Ever since Fuji first announced the X100 compact camera, I’ve loved the design and ergonomics of the Fuji X series. Though I never shot with old film camera’s, I immediately felt at ease controlling the most essential functions of the camera (shutter speed, aperture and ISO) from dedicated dials. I dove into the system with the purchase of a used X-E1 and never looked back. Soon after that, the X-T1 was released and I had one on order. That was about 3 years ago now. The X-T1 was much better than the X-E1 in regards to speed, but I missed the rangefinder style body. Enter the X-Pro2.
The major draw of this camera is the hybrid optical hybrid viewfinder. This gives you your choice of an optical viewfinder or an electronic one depending on your need. The optical is great for seeing outside of your frame and being able to compose shots and wait for the right moment. The electronic gives you an accurate preview of exactly what you are about to shoot. Both are useful and switching between them is just a flick of a lever away.
The X-Pro2 just feels right in the hand. The controls are easy to get too, logically laid out (to me) and can be assigned just how you like. Even the much derided ISO dial isn’t nearly as bad as others have written about it. It just takes some muscle memory to master. The focus speed is very much beyond my X-T1’s capabilities and now just generally works without being an issue. The new 24 megapixel sensor is fantastic in both resolution and noise performance at higher ISO’s.
I don’t have much to complain about with this camera. There is still much I have to learn with it, but so far, it has been a great purchase.
Ask any hobbyist photographer how many camera bags they have owned over the years and the answer surely will be high. I may be a bit guilty trying to find the perfect bag that will hold and protect all the gear I need, be comfortable to carry and also look good while doing it. Everyone wants something just a little bit different in form, function and style, so relying on others to give an opinion is quite difficult. Up until a few weeks ago, I thought I had my ‘perfect’ bag, a Billingham Hadley Pro. Then Tenba had to go and release the Cooper series.
As is the norm, anytime I get a new lens in my hands, it gets pointed at my cat. These shots happen to be from a Asahi Pentax Super Takumar 55mm f/1.8 in m42 mount. It connects to my X-T1 via a cheap Fotodiox adapter and gives me a roughly 85mm angle of view. Since I can’t afford the Fuji 56mm f/1.2 currently, I’m hoping this will hold me over until I can. For a 40 year old lens, I think it performs quite well. The cat was still not happy though.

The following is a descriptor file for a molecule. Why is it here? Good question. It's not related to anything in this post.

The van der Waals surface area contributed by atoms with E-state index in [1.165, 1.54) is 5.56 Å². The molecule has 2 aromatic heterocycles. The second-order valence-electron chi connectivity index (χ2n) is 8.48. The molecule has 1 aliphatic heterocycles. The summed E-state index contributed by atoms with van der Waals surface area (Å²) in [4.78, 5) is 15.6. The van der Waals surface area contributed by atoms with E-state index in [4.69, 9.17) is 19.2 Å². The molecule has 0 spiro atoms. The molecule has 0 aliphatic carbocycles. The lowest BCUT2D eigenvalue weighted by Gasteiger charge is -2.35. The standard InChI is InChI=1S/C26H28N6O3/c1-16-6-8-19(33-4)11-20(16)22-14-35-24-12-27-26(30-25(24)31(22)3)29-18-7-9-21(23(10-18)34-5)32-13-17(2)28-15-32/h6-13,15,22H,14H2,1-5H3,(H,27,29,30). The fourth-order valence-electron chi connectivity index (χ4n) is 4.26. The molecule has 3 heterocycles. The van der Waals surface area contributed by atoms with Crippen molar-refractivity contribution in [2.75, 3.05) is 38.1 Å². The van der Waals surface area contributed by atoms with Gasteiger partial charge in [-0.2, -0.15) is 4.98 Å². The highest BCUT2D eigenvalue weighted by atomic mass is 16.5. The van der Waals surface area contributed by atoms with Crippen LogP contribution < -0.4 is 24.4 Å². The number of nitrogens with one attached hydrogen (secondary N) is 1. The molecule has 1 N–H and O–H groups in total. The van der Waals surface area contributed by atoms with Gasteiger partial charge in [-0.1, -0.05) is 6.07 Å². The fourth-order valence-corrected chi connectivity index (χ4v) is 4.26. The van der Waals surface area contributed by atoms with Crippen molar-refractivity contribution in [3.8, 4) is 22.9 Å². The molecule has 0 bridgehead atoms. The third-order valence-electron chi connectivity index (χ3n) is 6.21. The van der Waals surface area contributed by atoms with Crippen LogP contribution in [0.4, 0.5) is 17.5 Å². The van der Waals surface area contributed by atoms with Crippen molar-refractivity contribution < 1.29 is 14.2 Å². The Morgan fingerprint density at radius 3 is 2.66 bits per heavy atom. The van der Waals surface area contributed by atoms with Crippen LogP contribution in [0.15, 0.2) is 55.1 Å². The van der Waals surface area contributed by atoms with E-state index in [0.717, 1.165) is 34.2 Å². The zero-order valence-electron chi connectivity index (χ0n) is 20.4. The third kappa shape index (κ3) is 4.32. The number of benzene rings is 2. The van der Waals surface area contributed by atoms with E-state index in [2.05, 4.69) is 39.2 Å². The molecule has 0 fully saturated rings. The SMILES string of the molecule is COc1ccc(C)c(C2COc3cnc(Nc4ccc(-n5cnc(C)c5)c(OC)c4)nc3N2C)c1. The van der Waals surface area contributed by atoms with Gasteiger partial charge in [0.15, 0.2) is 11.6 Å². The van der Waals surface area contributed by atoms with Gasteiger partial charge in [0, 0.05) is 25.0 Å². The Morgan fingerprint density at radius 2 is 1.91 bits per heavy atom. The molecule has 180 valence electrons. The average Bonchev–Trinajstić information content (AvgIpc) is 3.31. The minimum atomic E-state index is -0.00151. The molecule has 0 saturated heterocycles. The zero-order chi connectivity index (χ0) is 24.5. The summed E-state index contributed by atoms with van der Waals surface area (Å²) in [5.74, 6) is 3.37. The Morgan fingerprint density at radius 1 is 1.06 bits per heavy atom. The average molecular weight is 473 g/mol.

One of the perks of using the Fuji X system is the quality of the glass they provide. Ever since I bought into it, I’ve yet to be disappointed in a lens purchase. The lens selection keeps growing and the roadmap that Fuji has mapped out shows that they intend on making the X a complete system. The only problem is that I am always tempted to increase the size of my lens collection. Last week, Fuji broke my resolve of holding out when they announced another big sale on many of their lenses.
I have been pining after the Fuji 23mm XF lens ever since it was first announced. For years, I’ve always had a 50mm (in 35mm field of view) and have really enjoyed that focal length. Lately however, I’ve been wanting to simplify what I bring to family functions and have been very intrigued about the 35mm field of view and fast aperture of the Fuji 23mm. Once the sale was announced, I couldn’t pass it up. 2 days later, it showed up.
The lens so far is everything I expected and my expectations were quite high. It seems every review of this lens that I could find online praised it top to bottom. The build quality feels superb, the manual focus ring works great and the optics are beautiful. I’m already in love with the field of view if offers.
So far, I don’t have any complaints with the 23mm lens. The hood is a bit big, but I knew that going in and purchased an old style screw in round hood. This protects the front element and reduces some glare, but isn’t nearly as large as the oem petal shaped hood. Autofocus is pretty quick and accurate, so no issues there. Manual focus works very well when paired with my X-T1. Originally, I was a fan of the focus peaking, but after playing around with the Split Focus mode, I’ve found that to work out the best for me.
All in all, this lens has been glued to my camera since I bought it. I don’t think it will be coming off anytime soon unless there is a specific purpose that the 23mm simply isn’t for. I’m even thinking of taking only the 23mm on my next trip to really give the lens a workout and see how universal it actually is.